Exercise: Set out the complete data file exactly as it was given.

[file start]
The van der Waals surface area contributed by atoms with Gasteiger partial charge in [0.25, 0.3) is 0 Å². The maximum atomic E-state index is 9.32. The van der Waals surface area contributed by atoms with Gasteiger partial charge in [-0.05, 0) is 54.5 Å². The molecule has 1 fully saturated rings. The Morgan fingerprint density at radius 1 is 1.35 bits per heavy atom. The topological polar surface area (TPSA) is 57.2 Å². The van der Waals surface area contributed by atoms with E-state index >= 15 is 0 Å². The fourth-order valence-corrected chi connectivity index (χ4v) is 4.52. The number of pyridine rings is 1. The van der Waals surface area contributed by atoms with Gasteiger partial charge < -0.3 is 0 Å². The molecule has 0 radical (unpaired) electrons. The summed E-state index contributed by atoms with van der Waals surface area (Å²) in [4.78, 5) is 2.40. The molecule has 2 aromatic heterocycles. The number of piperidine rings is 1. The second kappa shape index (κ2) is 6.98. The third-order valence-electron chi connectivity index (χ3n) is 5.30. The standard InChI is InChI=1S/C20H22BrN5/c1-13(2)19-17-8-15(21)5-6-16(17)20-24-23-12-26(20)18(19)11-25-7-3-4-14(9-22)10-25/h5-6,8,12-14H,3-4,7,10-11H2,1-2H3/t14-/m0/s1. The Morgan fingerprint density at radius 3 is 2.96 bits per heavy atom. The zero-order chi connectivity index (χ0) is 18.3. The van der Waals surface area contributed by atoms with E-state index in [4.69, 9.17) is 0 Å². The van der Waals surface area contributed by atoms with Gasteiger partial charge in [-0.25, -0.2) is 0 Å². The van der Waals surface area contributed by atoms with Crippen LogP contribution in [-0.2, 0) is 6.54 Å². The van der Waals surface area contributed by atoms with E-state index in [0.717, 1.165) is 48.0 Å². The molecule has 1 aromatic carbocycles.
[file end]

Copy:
The van der Waals surface area contributed by atoms with Gasteiger partial charge in [0.25, 0.3) is 0 Å². The maximum atomic E-state index is 9.32. The van der Waals surface area contributed by atoms with Gasteiger partial charge in [-0.05, 0) is 54.5 Å². The molecule has 1 fully saturated rings. The Morgan fingerprint density at radius 1 is 1.35 bits per heavy atom. The topological polar surface area (TPSA) is 57.2 Å². The van der Waals surface area contributed by atoms with E-state index >= 15 is 0 Å². The fourth-order valence-corrected chi connectivity index (χ4v) is 4.52. The number of pyridine rings is 1. The van der Waals surface area contributed by atoms with Gasteiger partial charge < -0.3 is 0 Å². The molecule has 0 radical (unpaired) electrons. The summed E-state index contributed by atoms with van der Waals surface area (Å²) in [4.78, 5) is 2.40. The molecule has 2 aromatic heterocycles. The number of piperidine rings is 1. The second kappa shape index (κ2) is 6.98. The third-order valence-electron chi connectivity index (χ3n) is 5.30. The standard InChI is InChI=1S/C20H22BrN5/c1-13(2)19-17-8-15(21)5-6-16(17)20-24-23-12-26(20)18(19)11-25-7-3-4-14(9-22)10-25/h5-6,8,12-14H,3-4,7,10-11H2,1-2H3/t14-/m0/s1. The Morgan fingerprint density at radius 3 is 2.96 bits per heavy atom. The zero-order chi connectivity index (χ0) is 18.3. The van der Waals surface area contributed by atoms with E-state index in [4.69, 9.17) is 0 Å². The van der Waals surface area contributed by atoms with Gasteiger partial charge in [-0.25, -0.2) is 0 Å². The van der Waals surface area contributed by atoms with Crippen LogP contribution in [-0.2, 0) is 6.54 Å². The van der Waals surface area contributed by atoms with E-state index in [0.717, 1.165) is 48.0 Å². The molecule has 1 aromatic carbocycles.